Am Fam Physician. 2005;72(01):77
What follow-up should women have after surgical treatment of breast cancer?
The best available evidence supports clinical breast examinations every three to six months for five years and annual mammography for asymptomatic breast cancer survivors. More intensive follow-up and subspecialist visits do not improve survival.
Rojas and colleagues identified four studies that compared different approaches to follow-up in 3,055 women who were surgically treated for Stage I, II, or III breast cancer. Two studies (2,563 women) compared a minimal follow-up strategy (i.e., clinical breast examination every three to six months and annual mammography) with more intensive follow-up that included laboratory and imaging tests such as chest radiograph and bone scan in addition to regular examinations. After five to 10 years, the studies found no difference in overall mortality (relative risk [RR], 0.98; 95 percent confidence interval [CI], 0.84 to 1.15) or quality of life between groups. One study found a benefit in disease-free survival in the intensive follow-up group (bone scan and chest radiograph every six months), though the other did not. The pooled RR for disease-free survival for both studies was 0.84 (P = .05; 95 percent CI, 0.71 to 1.00).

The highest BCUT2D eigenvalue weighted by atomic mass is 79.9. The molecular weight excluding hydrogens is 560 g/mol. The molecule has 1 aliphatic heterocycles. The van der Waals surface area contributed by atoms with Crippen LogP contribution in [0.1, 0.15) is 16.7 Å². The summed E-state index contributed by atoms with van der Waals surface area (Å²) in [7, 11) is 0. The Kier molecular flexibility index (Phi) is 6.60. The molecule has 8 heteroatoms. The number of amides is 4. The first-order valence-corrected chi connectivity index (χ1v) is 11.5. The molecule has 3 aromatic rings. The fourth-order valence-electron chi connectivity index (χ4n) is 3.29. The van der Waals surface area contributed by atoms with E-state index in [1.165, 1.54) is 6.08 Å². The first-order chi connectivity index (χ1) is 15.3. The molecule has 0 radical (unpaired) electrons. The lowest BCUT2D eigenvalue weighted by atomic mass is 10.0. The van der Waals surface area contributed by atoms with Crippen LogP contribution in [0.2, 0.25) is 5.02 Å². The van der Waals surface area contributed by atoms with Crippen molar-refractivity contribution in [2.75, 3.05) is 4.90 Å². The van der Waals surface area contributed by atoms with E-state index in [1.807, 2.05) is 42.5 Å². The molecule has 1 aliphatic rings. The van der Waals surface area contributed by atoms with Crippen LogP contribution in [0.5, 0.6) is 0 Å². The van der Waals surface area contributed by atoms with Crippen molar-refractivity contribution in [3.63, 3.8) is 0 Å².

One study with 296 women compared hospital-based subspecialist follow-up with follow-up by the patient’s family physician. There was no significant difference in the likelihood of recurrence (7 percent with family physicians versus 11 percent with subspecialists) and patients reported more satisfaction with care from their family physician. A limitation of these studies is their age, but recent evidence-based guidelines are consistent with their findings. The Institute for Clinical Systems Improvement1 and the National Comprehensive Cancer Network2 also recommend clinical breast examinations every four to six months for five years, then annually, with annual mammograms for asymptomatic breast cancer survivors. They do not recommend routine laboratory or imaging studies for asymptomatic women who are not expected to have a recurrence.